I’m feeling the pinch. After balancing my budget spreadsheet, paying the crazy cost of daycare, covering rent, paying off my credit cards, shopping food sales with free grocery apps, and stretching a darn chicken until it clucks, I’m feeling a little tight on cash. I don’t wanna think about saving for retirement now. Thanks me. Bad me.

RRSP

And then I remember cat food.

And then I remember a few sneaky and very smart tactics for squeezing more savings into an RRSP without getting pinched. With a little bit of planning, these four tactics can grow your RRSP savings without you adding any additional dollars to your retirement plan. Promise.

1. Contribute at the beginning of the tax year.

Contribute to your RRSP at the end of the tax year and you totally miss out on a full year of compound growth. Over time this tax-deferred growth can add up to thousands of bucks.

For example, let’s assume you’re putting $5,000 into your RRSP annually. At a very conservative rate of 3%, here’s how the money adds up after 25 years:

Total RRSP by contributing at start of tax year: $187,765.21
Total RRSP by contributing at end of tax year: $182,296.32
Difference: $5,468.89

Note: Calculation based on compounding annually.

By switching your contributions to January 1st, the start of the tax year, you’re giving your RRSP additional time to grow for free by harnessing the power of compound interest.

2. Don’t miss your employer’s match.

Want some free money? Ask your employer if they match RRSP contributions. Many employees don’t know about this amazing benefit and leave the free money on the table. Free money that can boost your nest and feed you eggs. If you don’t know how your RRSP matching plan works, pick up the phone and call your HR department to get the details. Don’t be shy, ask. These are your benefits, so use them.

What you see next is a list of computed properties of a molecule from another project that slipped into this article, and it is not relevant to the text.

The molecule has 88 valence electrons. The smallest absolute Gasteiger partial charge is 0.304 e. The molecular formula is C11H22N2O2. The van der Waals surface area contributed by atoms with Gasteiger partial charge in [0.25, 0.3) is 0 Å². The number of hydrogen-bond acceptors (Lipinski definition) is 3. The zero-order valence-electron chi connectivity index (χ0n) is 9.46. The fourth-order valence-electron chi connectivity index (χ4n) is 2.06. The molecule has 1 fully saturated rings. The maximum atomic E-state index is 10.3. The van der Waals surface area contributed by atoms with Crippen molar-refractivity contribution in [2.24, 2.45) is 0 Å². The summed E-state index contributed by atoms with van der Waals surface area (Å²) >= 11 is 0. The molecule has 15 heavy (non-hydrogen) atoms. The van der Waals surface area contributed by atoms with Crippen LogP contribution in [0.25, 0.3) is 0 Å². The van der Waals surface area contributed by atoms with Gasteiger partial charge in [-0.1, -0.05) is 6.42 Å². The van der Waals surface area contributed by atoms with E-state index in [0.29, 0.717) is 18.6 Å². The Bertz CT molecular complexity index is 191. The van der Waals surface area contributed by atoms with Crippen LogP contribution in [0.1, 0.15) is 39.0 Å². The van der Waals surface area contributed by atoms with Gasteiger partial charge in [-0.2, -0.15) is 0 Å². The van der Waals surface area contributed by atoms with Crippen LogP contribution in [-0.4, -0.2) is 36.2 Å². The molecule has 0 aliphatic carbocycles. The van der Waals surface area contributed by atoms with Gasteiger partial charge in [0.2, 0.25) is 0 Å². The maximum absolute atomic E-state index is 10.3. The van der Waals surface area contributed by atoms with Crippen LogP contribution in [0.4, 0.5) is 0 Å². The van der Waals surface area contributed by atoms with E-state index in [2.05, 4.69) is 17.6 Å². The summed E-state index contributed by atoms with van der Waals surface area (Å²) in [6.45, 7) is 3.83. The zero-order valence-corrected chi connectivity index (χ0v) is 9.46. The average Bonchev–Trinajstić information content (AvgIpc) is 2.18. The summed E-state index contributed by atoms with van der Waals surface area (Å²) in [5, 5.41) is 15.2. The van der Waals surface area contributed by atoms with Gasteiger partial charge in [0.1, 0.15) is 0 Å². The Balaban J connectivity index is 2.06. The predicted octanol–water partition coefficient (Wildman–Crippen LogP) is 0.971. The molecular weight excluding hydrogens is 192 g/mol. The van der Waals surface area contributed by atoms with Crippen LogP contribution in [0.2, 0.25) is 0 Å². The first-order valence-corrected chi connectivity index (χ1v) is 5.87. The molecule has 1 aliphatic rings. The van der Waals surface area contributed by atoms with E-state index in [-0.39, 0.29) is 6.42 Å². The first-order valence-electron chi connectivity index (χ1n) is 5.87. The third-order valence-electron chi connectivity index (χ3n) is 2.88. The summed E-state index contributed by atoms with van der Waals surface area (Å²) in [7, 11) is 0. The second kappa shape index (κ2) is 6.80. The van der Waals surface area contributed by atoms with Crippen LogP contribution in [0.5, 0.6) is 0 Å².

3. Stop giving the government an interest-free loan.

I used to rejoice every year when my RRSP contribution earned me a nice little tax refund. In hindsight, getting an annual tax refund is akin to giving the government an interest-free loan. Who wants to do that?

If you make regular RRSP contributions you can request to have fewer tax dollars deducted from your paycheque by filing this form: Request to Reduce Tax Deductions at Source (T1213). Paying less income tax throughout the year makes it easier to boost your RRSP contributions, fund your Tax-Free Savings Account, or even pay down your mortgage.

4. Contribute today, defer your deduction for next year?

If you’re expecting a big raise next year after earning a lower income this year, consider deferring your RRSP deduction by a year. By contributing to your RRSP today and saving your tax deduction for when your income is greater, you could save big on taxes by lowering your tax bracket tomorrow.

For example, a $2,500 RRSP contribution made at a marginal tax rate of 23% earns you a $568 tax refund. But by deferring this deduction to next year, when you know you’re income is at a higher marginal tax rate of 37%, you could earn a $913 refund. Note: Exact tax rates will vary from province to province across Canuckland.

By deferring your deduction one year at a higher marginal tax rate, you end up with an extra $345 for the same $2,500 RRSP contribution — this is essentially a guaranteed 13.8% rate of return. Now add these additional dollars to your RRSP and continue to watch it grow!

Love,
Kerry

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